Einstein's formula suggests that energy is converted to mass, thus light speed is the fastest you can go. Except for the wormhole thing. Our understanding of nature is still very limited, and much needs to be learned. The fact we just discovered dark matter/energy proves how little we know. Either dark things exist or our understanding of the universe is so fundamentally flawed we had to invent it to cover our ignorance. We still can't reconcile the world of the atomic with the sub atomic quantum world. Black holes also cause our science issues as they meld both in the same place.

From an education stand point, the dumbest person is still going to be relatively smart given how the top end of society understands how to exceed warp speed.

At the point you can achieve warp speed your culture has probably had all the world wars your going to have, and probably aren't going to blow yourself up and end up going extinct. If your working on warp speed, your people probably already have some kind of first contact plan in place. You have probably also solved poverty, and other issues that plague lower civilizations.

Think about earth; if I were an alien who was listening in on our planet I would not want to have to deal with the 130+ different governments found throughout our planet just to get something done. Imagine aliens make first contact with the US, and give us technology; now the rest of the world become paranoid, we are going to attack them. Imagine tomorrow we could build the Enterprise, we could do attack any country from space. Countries like North Korea and others might even attack the aliens to chase them away. Mentality like "if we can't have it, neither can you have it" needs to be eliminated.

It is also a statement on the viability of your economy, just look at http://www.buildtheenterprise.org ; we at no other point in history could even think of affording such a project. Billions of dollars for 20+ years to build the Enterprise. Also the secondary technological inventions needed for such a project would affect everyone. Just look at the technologies the US invented just to land a person on the moon, and how that affected our society as a whole.

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Apparently the Federation didn't have any first contact protocols in place originally. As I understand it in a TNG episode, Picard explains the reasons for the protocols for establishing first contact with an alien civilization. As Picard ended up explaining that first contact with the Klingons didn't go all that well and lead to war. It isn't mentioned concerning the Romulans who are also hostile, but I'm sure it didn't help either. And the fact that the Federation had a war with them quite early in the Federation's history. So the Federation decided to use the methods that the Vulcan's had great success with. Which was to gage an alien civilization's maturity by whether or not they had developed a means of FTL. The Vulcan's were quite influential to the Earth's continued development of the warp drive after first contact was made. So it stands to reason that they would have been just as influential in the Federation after it developed. Whether or not the Prime directive was in place when the Federation was formed is unknown. I can see the Prime directive being formed around the same time as the first contact protocols. Once again the Vulcan's were most likely the source for the Prime Directive which was how they dealt with primitive alien civilizations.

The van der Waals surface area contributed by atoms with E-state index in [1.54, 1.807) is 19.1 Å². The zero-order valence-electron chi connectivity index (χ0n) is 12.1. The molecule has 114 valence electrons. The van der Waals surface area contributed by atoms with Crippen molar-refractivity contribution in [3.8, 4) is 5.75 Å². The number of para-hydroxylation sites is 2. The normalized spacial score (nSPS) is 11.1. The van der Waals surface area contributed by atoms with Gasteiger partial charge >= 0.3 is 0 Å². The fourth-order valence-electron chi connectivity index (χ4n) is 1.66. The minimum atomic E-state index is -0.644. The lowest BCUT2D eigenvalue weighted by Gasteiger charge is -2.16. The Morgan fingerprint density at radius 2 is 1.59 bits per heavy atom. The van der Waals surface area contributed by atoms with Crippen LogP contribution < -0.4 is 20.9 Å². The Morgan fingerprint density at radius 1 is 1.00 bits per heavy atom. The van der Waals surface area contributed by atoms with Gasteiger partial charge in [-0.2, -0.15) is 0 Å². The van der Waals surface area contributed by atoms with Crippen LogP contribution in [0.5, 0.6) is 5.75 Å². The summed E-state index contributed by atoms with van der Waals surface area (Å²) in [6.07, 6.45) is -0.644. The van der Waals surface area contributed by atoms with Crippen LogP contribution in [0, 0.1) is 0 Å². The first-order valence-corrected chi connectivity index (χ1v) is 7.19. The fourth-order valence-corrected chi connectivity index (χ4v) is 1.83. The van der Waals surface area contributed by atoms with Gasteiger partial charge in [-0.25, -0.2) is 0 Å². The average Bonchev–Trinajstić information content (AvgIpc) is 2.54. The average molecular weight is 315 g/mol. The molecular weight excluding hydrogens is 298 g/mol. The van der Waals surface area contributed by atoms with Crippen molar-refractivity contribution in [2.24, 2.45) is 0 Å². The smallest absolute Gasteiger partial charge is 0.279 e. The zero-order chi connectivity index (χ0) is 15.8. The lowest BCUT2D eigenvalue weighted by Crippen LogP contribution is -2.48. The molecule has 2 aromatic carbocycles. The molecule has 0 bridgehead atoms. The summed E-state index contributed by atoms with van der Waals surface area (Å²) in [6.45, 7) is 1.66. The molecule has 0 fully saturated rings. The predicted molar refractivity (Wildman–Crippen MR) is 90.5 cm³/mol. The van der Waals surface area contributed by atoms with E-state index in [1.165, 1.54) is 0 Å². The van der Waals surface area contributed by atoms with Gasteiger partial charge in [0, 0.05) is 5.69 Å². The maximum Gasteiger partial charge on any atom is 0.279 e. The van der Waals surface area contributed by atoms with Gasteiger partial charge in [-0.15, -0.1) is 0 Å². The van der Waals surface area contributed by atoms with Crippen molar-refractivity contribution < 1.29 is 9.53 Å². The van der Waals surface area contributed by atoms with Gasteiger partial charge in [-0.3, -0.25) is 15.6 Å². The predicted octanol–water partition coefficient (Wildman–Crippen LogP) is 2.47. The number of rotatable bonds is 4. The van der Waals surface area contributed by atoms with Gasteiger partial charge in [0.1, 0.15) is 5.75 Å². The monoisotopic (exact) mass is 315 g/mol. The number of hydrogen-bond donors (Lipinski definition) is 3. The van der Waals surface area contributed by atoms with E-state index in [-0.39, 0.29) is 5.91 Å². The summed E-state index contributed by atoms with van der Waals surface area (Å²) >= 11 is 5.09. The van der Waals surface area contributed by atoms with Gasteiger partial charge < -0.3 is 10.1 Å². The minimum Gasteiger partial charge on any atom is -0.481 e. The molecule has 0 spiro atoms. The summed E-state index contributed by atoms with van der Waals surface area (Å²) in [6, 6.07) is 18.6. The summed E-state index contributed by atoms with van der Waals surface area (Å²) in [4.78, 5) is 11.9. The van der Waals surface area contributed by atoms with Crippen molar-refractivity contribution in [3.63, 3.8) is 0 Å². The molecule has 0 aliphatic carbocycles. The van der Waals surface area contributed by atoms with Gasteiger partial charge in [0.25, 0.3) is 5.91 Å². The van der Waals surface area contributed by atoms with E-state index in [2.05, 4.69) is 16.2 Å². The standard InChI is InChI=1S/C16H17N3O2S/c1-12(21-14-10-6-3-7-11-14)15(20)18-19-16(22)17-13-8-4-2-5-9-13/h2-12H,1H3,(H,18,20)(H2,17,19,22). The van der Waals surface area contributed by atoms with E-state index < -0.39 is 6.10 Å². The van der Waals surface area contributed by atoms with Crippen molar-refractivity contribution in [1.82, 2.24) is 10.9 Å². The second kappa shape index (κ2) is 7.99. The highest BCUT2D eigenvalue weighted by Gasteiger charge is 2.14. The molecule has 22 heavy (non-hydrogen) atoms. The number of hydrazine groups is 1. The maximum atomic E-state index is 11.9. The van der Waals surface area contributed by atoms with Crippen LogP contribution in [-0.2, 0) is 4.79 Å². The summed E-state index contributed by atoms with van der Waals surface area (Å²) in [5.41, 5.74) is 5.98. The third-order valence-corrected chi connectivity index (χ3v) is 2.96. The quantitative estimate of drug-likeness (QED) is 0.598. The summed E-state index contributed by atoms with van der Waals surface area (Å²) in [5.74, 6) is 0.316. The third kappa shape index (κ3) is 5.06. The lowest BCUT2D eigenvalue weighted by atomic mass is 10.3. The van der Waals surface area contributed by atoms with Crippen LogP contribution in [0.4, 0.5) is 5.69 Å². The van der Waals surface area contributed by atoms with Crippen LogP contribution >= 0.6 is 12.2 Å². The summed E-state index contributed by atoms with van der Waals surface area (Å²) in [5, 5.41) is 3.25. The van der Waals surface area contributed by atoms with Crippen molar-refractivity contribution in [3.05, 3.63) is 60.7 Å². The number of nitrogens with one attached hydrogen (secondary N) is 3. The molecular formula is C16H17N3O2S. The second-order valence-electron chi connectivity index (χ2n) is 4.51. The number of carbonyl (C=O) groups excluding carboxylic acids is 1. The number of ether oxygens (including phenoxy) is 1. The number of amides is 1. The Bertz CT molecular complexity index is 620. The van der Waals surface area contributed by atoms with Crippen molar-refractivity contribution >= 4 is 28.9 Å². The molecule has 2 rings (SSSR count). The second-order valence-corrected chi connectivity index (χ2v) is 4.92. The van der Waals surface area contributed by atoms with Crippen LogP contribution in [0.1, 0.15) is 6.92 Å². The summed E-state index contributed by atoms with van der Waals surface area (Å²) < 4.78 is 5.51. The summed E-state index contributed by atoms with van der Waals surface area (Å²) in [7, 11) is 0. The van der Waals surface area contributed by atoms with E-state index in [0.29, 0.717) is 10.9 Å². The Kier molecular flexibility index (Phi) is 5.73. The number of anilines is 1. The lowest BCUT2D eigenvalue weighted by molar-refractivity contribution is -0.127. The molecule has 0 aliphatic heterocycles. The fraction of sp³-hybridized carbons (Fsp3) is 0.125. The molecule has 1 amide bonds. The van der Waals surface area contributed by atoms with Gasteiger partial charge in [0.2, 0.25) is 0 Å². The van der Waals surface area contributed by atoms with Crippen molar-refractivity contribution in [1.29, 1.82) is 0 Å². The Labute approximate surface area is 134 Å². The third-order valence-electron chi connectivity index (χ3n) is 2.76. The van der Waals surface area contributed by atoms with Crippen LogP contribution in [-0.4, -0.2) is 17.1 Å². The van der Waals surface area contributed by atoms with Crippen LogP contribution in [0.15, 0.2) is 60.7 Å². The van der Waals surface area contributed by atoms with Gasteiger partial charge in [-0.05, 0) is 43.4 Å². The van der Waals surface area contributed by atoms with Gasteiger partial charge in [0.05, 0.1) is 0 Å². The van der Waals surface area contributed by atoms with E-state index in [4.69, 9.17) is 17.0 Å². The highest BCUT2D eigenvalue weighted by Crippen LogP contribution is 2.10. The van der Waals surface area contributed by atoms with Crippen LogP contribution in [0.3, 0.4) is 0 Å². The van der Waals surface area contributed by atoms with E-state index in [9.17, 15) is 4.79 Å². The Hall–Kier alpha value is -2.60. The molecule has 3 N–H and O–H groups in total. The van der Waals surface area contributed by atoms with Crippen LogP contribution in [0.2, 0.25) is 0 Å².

• Likewise in the Voyager episode "Friendship One" it shows the impact that encounter with an advanced technology can have on a lesser advanced one. Friendship one had antimatter tech. The planet used this to generate power but lost control of it and it devastated the planet's surface. – David Boccabella May 21 '17 at 23:56
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I think one point has been missed in this thread, but I'm no Trekkie. I do know for sure that Earth's first contact was made due to the Vulkan's detection of a warp signature (what movie was that in?). I also know for a fact that in the TV show Enterprise that T'Pol tells Archer that that is Vulkan policy, but I don't know when the idea first appeared. I know Kirk & company expressed a similar Prime Directive, but I don't recall if it was specific about Warp 1 (1?) being the criteria for contact. Anyway, my point is that the decision to continue the Vulkan tradition may have been a pure political decision in the politics of founding the Federation. The only (apparent) logical reason for it is that warp signatures are easily detected light years away. The Star Trek Universe isn't particularly a consistent Universe.

  • Movie First Contact. The Borg went back in time to stop the first Earth warm test and so prevent the Vulcans ever going to Earth. Hence the Federation never developed and the Borg was able to invade at their leisure. – David Boccabella May 22 '17 at 0:06
  • Plus the Vulcans has technology for a long time before Earth and Warp drive. In the Enterprises episoide of "The Forge".. Archer was mindmelded to Surak (given his Katra) and so learnt why the Vulcans clamped down on their emotional state. In this wiki en.wikipedia.org/wiki/Surak It mentions that Surak was around 1800 years before Enterprise.. Thus putting him at around 4AD. Vulcans at that time has atomic bombs etc. – David Boccabella May 22 '17 at 0:06
  • Noted regarding the Vulcan "influence" on these concepts (another poster mentioned it above). – SaltySub2 Jul 25 '18 at 8:14

protected by Valorum Apr 8 '17 at 20:26